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United States Department of Agriculture

Agricultural Research Service

Title: High Throughput DNA Extraction and Allele Specific Pcr Primers Enables Efficient Screening for Mutant (Gsf) and Wild-Type (Gsf) Alleles in Eastern Gamagrass

Author
item Goldman, Jason

Submitted to: Crop Science
Publication Type: Peer Reviewed Journal
Publication Acceptance Date: August 29, 2005
Publication Date: January 24, 2006
Citation: Goldman, J.J. 2006. High throughput DNA extraction and allele specific pcr primers enables efficient screening for mutant (gsf) and wild-type (GSF) alleles in eastern gamagrass. Crop Science. 46:362-364.

Interpretive Summary: Eastern gamagrass is a perennial warm-season bunchgrass with high forage potential. Low seed production is one factor that has limited wide spread use of this native grass. A mutant form of gamagrass was found that produces entirely female flowers, rather than the predominantly male wild-type form. This mutation has the potential to increase seed production. The mutation, caused by a deletion at the DNA level is recessive, meaning plants can carry the mutation and not express it. With traditional breeding methods, it normally requires an additional breeding generation to determine which plants are carriers of the mutation but do not express it. Polymerase chain reaction (PCR) primers were designed that specifically amplify a portion of the mutant or wild-type DNA when present in a plant. By combing the PCR screen with a high-throughput DNA extraction protocol, large scale screening of plants was possible, enabling practical use of this technology in a gamagrass breeding program.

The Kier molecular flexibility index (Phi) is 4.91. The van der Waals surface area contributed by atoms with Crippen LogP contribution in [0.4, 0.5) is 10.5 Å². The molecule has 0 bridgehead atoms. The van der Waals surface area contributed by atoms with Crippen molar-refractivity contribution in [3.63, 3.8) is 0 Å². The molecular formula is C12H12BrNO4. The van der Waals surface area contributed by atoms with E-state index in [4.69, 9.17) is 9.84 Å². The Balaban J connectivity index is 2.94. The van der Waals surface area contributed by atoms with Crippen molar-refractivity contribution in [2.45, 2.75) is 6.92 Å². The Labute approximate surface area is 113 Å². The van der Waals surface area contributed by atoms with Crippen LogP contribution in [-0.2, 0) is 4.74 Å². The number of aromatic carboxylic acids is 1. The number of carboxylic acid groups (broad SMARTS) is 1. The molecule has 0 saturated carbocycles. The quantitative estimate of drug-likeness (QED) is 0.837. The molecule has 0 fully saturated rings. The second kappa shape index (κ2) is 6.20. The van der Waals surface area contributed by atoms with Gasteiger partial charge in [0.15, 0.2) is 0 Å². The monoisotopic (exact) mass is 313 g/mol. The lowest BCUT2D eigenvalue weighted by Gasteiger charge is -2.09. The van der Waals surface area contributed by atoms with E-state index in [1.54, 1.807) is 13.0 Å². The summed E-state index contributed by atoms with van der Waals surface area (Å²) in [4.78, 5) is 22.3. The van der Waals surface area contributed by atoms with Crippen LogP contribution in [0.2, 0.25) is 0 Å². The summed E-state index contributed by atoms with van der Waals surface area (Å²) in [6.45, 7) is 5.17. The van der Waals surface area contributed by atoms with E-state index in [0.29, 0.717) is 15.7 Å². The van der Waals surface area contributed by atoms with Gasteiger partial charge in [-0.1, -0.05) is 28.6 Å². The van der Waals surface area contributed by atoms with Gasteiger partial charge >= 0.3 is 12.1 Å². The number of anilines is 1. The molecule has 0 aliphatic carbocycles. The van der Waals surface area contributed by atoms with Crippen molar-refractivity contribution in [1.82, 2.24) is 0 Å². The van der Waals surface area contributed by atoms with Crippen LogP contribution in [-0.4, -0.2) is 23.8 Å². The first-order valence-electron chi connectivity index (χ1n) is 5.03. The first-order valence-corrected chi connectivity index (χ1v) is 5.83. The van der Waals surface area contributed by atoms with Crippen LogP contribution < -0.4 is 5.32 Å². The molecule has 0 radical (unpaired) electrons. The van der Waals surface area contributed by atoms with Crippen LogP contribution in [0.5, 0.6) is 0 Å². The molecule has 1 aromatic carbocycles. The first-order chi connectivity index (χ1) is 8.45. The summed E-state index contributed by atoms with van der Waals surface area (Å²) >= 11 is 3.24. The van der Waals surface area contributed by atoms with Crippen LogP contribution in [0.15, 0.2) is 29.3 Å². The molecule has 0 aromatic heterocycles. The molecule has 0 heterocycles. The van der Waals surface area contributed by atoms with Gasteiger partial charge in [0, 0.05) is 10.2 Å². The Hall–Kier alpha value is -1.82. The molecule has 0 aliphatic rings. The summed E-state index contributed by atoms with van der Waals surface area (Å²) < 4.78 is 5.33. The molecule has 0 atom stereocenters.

Technical Abstract: Eastern gamagrass is a perennial warm-season bunchgrass with high forage potential. Low seed production is one factor that has limited wide spread use of this native grass. A recessive gynomonoecious sex form (GSF) mutation previously found in a wild population has the potential to increase seed production, although it may also be linked to other deleterious traits. Allele specific primers were designed to detect the wild-type (GSF) and mutant (gsf) allele. Primers were successful at confirming the genotype of 15 plants tested using template DNA from a high-throughput extraction protocol. A tissue-pooling strategy enabled detection of the mutant allele when present in a predominantly wild-type background. The low cost, lack of toxic waste, and speed of the DNA extraction protocol combined with the ability to efficiently genotype a large number of individuals makes this a practical tool in a breeding program working with the GSF trait.

Last Modified: 12/27/2014
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